Building on Chandross' initial discovery, a team led by Michael A. Rauhut at American Cyanamid in Stamford, Connecticut went to work studying the oxalyl chloride reaction, and ultimately designed a phenyl oxalate ester that, when mixed with hydrogen peroxide and a dye, gave off a powerful cold light. They dubbed the mixture Cyalume and it became the trademark name for American Cyanamid's chemical light products.

The best parts about these glowing bad boys is that they're disposable and resistant to water and pressure, which not only make them perfect for intoxicated partiers, but also for the military. In fact, the biggest benefactor of glow sticks is not dance music fans, but the US Department of Defense. The DoD is known to require around 20 million "chem-lights" for their activities. Are you picturing men in full uniform doing figure eights and traces? Well, you are now.
The First Glow Stick War


The Grateful Dead at Yale Bowl in 1971 

Though glow sticks were long used as a military technology, some claim that the first public glow sticks debuted at a 1971 Grateful Dead show at the Yale Bowl in New Haven, Connecticut.

"Our garage that spring and summer was filled with boxes with thousands of these things," a fan recalls on the Grateful Dead web forum The user, Tommypea1953, was the son of a factory worker whose company was hired by American Cyanamid to create machines that assemble parts into finished glow sticks.

"There were seven of us," the Deadhead recounts. "We had backpacks and shoulder bags filled up with light sticks—would have to be like 500 to 700 of them in total. The show started when it was still light out but we could barely hold ourselves back until dark." A few songs into the set, they started doing their thing. "Grab a stick, break it, shake it, and throw it as far as you could. The entire end zone of the Yale Bowl stopped, even exploded with people cheering, yelling. The people around us were now grabbing handfuls of light sticks to throw and watching these green glow things fly around, tossed from area to area of the end zone."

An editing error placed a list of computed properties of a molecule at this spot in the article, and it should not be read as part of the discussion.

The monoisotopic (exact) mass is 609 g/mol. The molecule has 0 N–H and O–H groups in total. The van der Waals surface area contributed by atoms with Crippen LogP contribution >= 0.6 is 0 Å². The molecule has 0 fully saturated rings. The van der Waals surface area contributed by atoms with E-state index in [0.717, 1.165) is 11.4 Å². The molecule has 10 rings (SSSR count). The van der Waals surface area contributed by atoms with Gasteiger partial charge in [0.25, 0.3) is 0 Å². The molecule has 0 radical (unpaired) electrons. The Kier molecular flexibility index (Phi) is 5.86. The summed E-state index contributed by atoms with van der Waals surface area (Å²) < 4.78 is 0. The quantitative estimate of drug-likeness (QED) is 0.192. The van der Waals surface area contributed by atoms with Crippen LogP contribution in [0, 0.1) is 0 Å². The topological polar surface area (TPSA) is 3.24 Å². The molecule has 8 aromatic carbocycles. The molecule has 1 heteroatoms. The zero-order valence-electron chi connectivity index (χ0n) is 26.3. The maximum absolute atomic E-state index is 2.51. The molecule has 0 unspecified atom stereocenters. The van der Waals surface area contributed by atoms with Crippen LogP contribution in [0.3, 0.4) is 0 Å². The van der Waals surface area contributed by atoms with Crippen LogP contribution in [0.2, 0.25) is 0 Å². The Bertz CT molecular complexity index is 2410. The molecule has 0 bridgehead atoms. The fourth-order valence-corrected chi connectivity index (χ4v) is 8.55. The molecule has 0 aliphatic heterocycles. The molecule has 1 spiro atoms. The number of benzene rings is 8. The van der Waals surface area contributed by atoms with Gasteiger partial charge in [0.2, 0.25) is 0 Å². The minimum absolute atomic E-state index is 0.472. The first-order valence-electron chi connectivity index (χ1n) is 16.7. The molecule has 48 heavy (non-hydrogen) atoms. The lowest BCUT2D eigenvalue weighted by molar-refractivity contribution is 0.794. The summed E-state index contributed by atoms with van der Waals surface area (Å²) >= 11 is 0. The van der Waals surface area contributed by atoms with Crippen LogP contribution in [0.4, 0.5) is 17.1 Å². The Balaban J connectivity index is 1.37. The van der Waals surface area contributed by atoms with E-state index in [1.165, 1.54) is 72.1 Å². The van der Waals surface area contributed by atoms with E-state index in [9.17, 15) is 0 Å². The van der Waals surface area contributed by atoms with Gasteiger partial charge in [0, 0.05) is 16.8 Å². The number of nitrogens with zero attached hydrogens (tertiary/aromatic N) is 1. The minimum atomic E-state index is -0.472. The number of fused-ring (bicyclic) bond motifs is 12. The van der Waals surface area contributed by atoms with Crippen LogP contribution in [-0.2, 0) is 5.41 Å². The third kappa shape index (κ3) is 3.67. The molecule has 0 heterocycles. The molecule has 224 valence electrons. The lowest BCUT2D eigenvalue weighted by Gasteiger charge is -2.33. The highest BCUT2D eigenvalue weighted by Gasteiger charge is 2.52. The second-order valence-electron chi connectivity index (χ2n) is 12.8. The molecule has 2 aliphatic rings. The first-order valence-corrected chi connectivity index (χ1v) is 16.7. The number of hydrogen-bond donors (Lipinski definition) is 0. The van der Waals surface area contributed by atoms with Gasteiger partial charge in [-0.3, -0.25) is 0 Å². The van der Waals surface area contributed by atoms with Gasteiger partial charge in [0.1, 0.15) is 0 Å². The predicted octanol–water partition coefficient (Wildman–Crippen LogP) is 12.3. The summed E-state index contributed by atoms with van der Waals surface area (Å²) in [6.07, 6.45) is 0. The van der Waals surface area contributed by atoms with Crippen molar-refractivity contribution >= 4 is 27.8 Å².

Few people in attendance, including the Grateful Dead themselves, had ever seen a glow stick before, and the spectacle stopped the show in its tracks. "These sticks were flying all over it seemed and some, I might say as many as ten, ended up on stage. Before the crowd settled down, [Grateful Dead guitarist] Pigpen had one or two standing upright on several amplifiers. As they went into the next tune, Jerry [Garcia] had one in his left hand, and holds it up and says something like, 'I don't know what these are, but they're pretty fucking cool.'"


Knowing this, it's pretty easy to guess how the glow stick made its way from psychedelic rock to psychedelic acid house as the rave scene began to take shape in the late 80s. Especially when you consider that most of the substances that Deadheads were on made their way into rave culture as well.

Glow Sticks Today

Today, the glow stick has nearly reached the status of religious symbol. Glow necklaces are no longer only sold at Party City, but are a welcomed and heavily-stocked item at gas stations, grocery stores, and even the occasional street corner.

But even some 50 years after their emergence, the question of how the glow stick reaction produces light is still not yet fully understood. Still, the basic chemistry involves the reaction of an oxalate ester mixed with hydrogen peroxide—a principle that glowfather Edwin Chandross discovered. Though he may be the unsung hero of the glow stick, his service to science didn't end there. Dr. Chandross was also masterminded a purification process that enhanced fiber optic manufacturing—and this time, he got a patent for it.

Brittany Gaston is a lover of the beautiful and uncontained but really inappropriate, sarcastic and deranged - @runawaytonight